Our side has its contingent of anti-science kookers too, just like the RWNJs do. Some of the anti-GMO people, for instance, don't understand basic biology--and I won't even talk about all the New Age, alternative medicine, and flying saucer woo-woo's. The difference is that the RW lets their anti-science nutters run the EPA, and our side just laughs at its anti-science fringe.

        In the end, reality always wins.

        by Lenny Flank on Sat Nov 16, 2013 at 06:49:42 AM PST

        [ Parent ]

      •  Once you reject critical thinking (4+ / 0-)

        You're a mark for cons, hustles, conspiracy theories, paranoia, and, eventually, fear and racism.  

        In other words, once you reject the ability to think critically, using facts and evidence, you're a republican.

      •  I've met more than a few lefties. (4+ / 0-)

        There are LWNJ also. I used to work with someone who insisted that polio vaccines didn't prevent polio, but caused it.  

        I think mainstream progressives have far fewer NJs than do mainstream conservatives. I think we tend not to enable and encourage our NJs, and as a result, they gravitate towards far left fringe groups.

        Just another underemployed IT professional computer geek.

        by RhodeIslandAspie on Sat Nov 16, 2013 at 07:21:44 AM PST

        [ Parent ]

        •  Polio vaccine causes polio? (1+ / 0-)
          Recommended by:
          rbird

          That would account, I suppose, in the massive increase in polio cases since 1955 when they started vaccinating in this country. I remember my little sis who was 5 and got some of the first available vaccine.

          These idiots forget what an absolutely devastating, terrifying disease polio is. They are certainly not going to let facts stand in there way.

          I now live in a politically liberal enclave (with an unhealthy heaping of woo) that is nationally known for being a hotbed of anti-vaxxers. Sigh...

          The trouble is: you cannot talk to them.

          What stronger breast-plate than a heart untainted! Thrice is he arm'd, that hath his quarrel just; And he but naked, though lock'd up in steel, Whose conscience with injustice is corrupted. King Henry, scene ii

          by TerryDarc on Sat Nov 16, 2013 at 09:57:35 AM PST

          [ Parent ]

      •  Greg Dworkin says they are liberals (1+ / 0-)
        Recommended by:
        rbird

        I disagreed, saying they were more in the strain of survivalists, look-out-for-your-own and devil take the hindmost.

        They are as emotionally involved (i.e. unchangeable) as the most fundamentalist, snake waving evangelical.

        What stronger breast-plate than a heart untainted! Thrice is he arm'd, that hath his quarrel just; And he but naked, though lock'd up in steel, Whose conscience with injustice is corrupted. King Henry, scene ii

        by TerryDarc on Sat Nov 16, 2013 at 09:51:53 AM PST

        [ Parent ]

        •  you can find them at HuffPost (2+ / 0-)
          Recommended by:
          TPain, rbird

          you can find them in liberal Marin County. You can find them here.

          Then there's Bill Maher.

          To say they are all RWNJ is demonstrably false.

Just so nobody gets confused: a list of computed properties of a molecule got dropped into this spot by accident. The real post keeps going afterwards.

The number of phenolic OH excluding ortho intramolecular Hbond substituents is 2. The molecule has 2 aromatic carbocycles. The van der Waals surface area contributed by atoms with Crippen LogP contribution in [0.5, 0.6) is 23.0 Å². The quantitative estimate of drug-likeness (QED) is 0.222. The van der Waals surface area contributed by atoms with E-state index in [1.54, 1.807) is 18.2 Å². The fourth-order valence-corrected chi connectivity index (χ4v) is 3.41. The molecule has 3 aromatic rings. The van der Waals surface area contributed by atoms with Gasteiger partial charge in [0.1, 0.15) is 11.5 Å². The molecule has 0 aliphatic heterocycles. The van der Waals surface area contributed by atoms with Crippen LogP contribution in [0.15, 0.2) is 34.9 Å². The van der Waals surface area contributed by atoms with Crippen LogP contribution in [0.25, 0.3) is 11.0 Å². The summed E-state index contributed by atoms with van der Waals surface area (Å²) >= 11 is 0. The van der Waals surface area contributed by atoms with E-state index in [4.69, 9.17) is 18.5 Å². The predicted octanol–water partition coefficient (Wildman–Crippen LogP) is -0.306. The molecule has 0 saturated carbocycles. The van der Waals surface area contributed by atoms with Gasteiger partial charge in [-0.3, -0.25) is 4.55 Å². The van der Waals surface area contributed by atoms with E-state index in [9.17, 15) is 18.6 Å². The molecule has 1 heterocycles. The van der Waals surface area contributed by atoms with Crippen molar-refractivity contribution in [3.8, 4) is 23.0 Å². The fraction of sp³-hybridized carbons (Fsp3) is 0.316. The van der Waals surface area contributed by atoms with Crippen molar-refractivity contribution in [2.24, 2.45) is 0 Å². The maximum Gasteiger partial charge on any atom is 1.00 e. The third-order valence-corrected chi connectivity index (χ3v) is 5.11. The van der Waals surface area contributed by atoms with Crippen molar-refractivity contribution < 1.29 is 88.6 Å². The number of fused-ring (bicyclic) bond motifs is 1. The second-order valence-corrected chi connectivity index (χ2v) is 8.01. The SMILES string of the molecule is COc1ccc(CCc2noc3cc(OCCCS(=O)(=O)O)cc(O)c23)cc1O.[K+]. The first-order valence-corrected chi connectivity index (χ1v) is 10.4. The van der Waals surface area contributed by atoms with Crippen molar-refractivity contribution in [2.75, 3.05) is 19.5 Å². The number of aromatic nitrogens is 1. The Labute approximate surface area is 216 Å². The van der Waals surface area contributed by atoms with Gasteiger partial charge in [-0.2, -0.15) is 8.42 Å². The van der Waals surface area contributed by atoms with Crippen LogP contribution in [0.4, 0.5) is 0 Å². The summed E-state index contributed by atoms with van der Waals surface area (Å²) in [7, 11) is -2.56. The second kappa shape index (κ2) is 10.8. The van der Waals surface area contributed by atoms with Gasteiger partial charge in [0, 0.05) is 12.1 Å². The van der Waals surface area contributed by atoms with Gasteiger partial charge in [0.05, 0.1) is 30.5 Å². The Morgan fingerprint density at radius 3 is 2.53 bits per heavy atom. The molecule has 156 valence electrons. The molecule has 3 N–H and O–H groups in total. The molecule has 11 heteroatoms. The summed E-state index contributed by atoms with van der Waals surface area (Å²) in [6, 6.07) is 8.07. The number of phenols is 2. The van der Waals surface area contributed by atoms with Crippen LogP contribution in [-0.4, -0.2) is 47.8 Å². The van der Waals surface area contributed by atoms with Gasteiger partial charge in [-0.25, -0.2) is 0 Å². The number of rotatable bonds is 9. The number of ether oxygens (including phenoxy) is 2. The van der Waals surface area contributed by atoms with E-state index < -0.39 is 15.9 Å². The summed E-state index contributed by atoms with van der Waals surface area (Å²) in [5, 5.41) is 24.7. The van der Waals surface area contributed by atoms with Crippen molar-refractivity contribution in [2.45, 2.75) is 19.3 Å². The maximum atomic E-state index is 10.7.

"It is difficult to get a man to understand something, when his salary depends upon his not understanding it!" — Upton Sinclair

          by Greg Dworkin on Sat Nov 16, 2013 at 10:06:29 AM PST

          [ Parent ]

          •  I'm not saying there are NO libtard antivaxxers (1+ / 0-)
            Recommended by:
            Greg Dworkin

            but I think this is an omni-political idiocy. The crystals/pyramid power/aromatherapy crowd may be more open than your average no-nothing honky. Openness may tend toward liberality.  But I really don't see one or the other of them having a lock on anti-vax stupidity.  

            We may have to agree to disagree on the political strain of anti-vaxxers, doc.

            What stronger breast-plate than a heart untainted! Thrice is he arm'd, that hath his quarrel just; And he but naked, though lock'd up in steel, Whose conscience with injustice is corrupted. King Henry, scene ii

            by TerryDarc on Sat Nov 16, 2013 at 04:54:43 PM PST

            [ Parent ]

            •  oh, i certainly never said they are only leftists (0+ / 0-)

              "It is difficult to get a man to understand something, when his salary depends upon his not understanding it!" — Upton Sinclair

              by Greg Dworkin on Sat Nov 16, 2013 at 08:41:45 PM PST

              [ Parent ]

              •  Beck, eh? (0+ / 0-)

                Well, we just learned that someone was preventing polio vaccines in the Sudan and I've heard that the Taliban is very, very pissed at the offing of OBL with the aid of a doctor who gained blood samples that led to DNA ID of bin Laden.

                Certainly the RW is going to be strongly represented in whatever kind of stupid stuff going down. They definitely have a talent for misunderstanding nearly everything. OTOH, being progressive/liberal is no antidote for stupidity.

                I'll give you Bill Mahar, a genuine lib (tho not my fave) and I'll take Beck. So, we're even which I think was my point (and maybe yours), that it's not just libs being anti-vax, anti-science but a spectrum of idiocy, covering America.